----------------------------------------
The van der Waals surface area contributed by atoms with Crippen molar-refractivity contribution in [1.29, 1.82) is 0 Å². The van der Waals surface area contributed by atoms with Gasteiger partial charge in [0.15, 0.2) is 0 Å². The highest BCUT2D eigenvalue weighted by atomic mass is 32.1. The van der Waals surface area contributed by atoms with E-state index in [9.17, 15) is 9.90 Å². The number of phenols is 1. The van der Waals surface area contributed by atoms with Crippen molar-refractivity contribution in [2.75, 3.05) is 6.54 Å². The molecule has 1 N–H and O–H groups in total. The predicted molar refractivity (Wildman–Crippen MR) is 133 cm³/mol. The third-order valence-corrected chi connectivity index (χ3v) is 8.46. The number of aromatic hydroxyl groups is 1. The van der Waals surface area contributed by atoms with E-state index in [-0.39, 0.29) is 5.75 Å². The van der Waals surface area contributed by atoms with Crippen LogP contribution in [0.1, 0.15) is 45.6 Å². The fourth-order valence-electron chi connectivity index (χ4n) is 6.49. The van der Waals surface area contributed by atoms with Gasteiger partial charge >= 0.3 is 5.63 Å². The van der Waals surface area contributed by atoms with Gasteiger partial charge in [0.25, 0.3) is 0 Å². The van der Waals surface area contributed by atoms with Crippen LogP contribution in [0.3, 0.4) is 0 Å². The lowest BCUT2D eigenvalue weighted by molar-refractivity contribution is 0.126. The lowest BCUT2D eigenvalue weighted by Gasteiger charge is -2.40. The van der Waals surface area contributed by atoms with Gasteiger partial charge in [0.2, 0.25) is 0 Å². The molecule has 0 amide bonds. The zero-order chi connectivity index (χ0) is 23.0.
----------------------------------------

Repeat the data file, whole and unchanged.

The van der Waals surface area contributed by atoms with Crippen molar-refractivity contribution in [1.29, 1.82) is 0 Å². The van der Waals surface area contributed by atoms with Gasteiger partial charge in [0.15, 0.2) is 0 Å². The highest BCUT2D eigenvalue weighted by atomic mass is 32.1. The van der Waals surface area contributed by atoms with E-state index in [9.17, 15) is 9.90 Å². The number of phenols is 1. The van der Waals surface area contributed by atoms with Crippen molar-refractivity contribution in [2.75, 3.05) is 6.54 Å². The molecule has 1 N–H and O–H groups in total. The predicted molar refractivity (Wildman–Crippen MR) is 133 cm³/mol. The third-order valence-corrected chi connectivity index (χ3v) is 8.46. The number of aromatic hydroxyl groups is 1. The van der Waals surface area contributed by atoms with E-state index in [-0.39, 0.29) is 5.75 Å². The van der Waals surface area contributed by atoms with Crippen LogP contribution in [0.1, 0.15) is 45.6 Å². The fourth-order valence-electron chi connectivity index (χ4n) is 6.49. The van der Waals surface area contributed by atoms with Gasteiger partial charge >= 0.3 is 5.63 Å². The van der Waals surface area contributed by atoms with Gasteiger partial charge in [0.25, 0.3) is 0 Å². The van der Waals surface area contributed by atoms with Crippen LogP contribution in [0.3, 0.4) is 0 Å². The lowest BCUT2D eigenvalue weighted by molar-refractivity contribution is 0.126. The lowest BCUT2D eigenvalue weighted by Gasteiger charge is -2.40. The van der Waals surface area contributed by atoms with Gasteiger partial charge in [0.2, 0.25) is 0 Å². The molecule has 0 amide bonds. The zero-order chi connectivity index (χ0) is 23.0.